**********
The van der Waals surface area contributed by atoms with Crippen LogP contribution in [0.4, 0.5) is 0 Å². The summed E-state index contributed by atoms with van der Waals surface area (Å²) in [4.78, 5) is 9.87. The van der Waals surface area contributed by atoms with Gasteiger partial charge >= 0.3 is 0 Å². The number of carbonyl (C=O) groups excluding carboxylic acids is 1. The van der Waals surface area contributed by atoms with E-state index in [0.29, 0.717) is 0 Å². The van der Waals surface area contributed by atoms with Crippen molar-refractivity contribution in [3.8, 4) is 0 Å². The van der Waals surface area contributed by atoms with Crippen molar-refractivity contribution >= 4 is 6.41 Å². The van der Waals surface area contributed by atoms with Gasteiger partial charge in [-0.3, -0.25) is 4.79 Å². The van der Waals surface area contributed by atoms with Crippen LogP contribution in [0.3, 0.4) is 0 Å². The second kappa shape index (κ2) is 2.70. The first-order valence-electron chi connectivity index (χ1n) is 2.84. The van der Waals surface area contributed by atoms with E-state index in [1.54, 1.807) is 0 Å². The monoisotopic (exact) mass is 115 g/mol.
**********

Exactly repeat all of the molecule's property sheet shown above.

The van der Waals surface area contributed by atoms with Crippen LogP contribution in [0.4, 0.5) is 0 Å². The summed E-state index contributed by atoms with van der Waals surface area (Å²) in [4.78, 5) is 9.87. The van der Waals surface area contributed by atoms with Gasteiger partial charge >= 0.3 is 0 Å². The number of carbonyl (C=O) groups excluding carboxylic acids is 1. The van der Waals surface area contributed by atoms with E-state index in [0.29, 0.717) is 0 Å². The van der Waals surface area contributed by atoms with Crippen molar-refractivity contribution in [3.8, 4) is 0 Å². The van der Waals surface area contributed by atoms with Crippen molar-refractivity contribution >= 4 is 6.41 Å². The van der Waals surface area contributed by atoms with Gasteiger partial charge in [-0.3, -0.25) is 4.79 Å². The van der Waals surface area contributed by atoms with Crippen LogP contribution in [0.3, 0.4) is 0 Å². The second kappa shape index (κ2) is 2.70. The first-order valence-electron chi connectivity index (χ1n) is 2.84. The van der Waals surface area contributed by atoms with E-state index in [1.54, 1.807) is 0 Å². The monoisotopic (exact) mass is 115 g/mol.